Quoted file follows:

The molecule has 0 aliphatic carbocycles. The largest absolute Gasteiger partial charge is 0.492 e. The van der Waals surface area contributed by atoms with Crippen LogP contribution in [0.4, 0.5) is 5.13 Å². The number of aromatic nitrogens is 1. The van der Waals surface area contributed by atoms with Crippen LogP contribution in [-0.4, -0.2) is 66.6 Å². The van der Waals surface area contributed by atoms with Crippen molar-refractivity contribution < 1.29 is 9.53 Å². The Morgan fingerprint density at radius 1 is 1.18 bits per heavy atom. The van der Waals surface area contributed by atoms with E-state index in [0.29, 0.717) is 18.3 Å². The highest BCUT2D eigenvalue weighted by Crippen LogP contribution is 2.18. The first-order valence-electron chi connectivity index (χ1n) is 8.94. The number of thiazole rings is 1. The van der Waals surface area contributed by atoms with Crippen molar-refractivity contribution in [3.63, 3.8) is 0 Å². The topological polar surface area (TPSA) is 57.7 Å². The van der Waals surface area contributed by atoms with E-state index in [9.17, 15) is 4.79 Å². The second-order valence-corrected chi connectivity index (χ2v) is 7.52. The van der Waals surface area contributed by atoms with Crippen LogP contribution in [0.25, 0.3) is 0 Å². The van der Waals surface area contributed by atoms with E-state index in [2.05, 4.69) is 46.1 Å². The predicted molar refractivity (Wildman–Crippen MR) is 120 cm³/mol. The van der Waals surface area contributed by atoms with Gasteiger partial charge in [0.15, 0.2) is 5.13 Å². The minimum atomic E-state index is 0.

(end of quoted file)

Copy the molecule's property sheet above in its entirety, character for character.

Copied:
The molecule has 0 aliphatic carbocycles. The largest absolute Gasteiger partial charge is 0.492 e. The van der Waals surface area contributed by atoms with Crippen LogP contribution in [0.4, 0.5) is 5.13 Å². The number of aromatic nitrogens is 1. The van der Waals surface area contributed by atoms with Crippen LogP contribution in [-0.4, -0.2) is 66.6 Å². The van der Waals surface area contributed by atoms with Crippen molar-refractivity contribution < 1.29 is 9.53 Å². The Morgan fingerprint density at radius 1 is 1.18 bits per heavy atom. The van der Waals surface area contributed by atoms with E-state index in [0.29, 0.717) is 18.3 Å². The highest BCUT2D eigenvalue weighted by Crippen LogP contribution is 2.18. The first-order valence-electron chi connectivity index (χ1n) is 8.94. The number of thiazole rings is 1. The van der Waals surface area contributed by atoms with Crippen molar-refractivity contribution in [3.63, 3.8) is 0 Å². The topological polar surface area (TPSA) is 57.7 Å². The van der Waals surface area contributed by atoms with E-state index in [9.17, 15) is 4.79 Å². The second-order valence-corrected chi connectivity index (χ2v) is 7.52. The van der Waals surface area contributed by atoms with Crippen LogP contribution in [0.25, 0.3) is 0 Å². The van der Waals surface area contributed by atoms with E-state index in [2.05, 4.69) is 46.1 Å². The predicted molar refractivity (Wildman–Crippen MR) is 120 cm³/mol. The van der Waals surface area contributed by atoms with Gasteiger partial charge in [0.15, 0.2) is 5.13 Å². The minimum atomic E-state index is 0.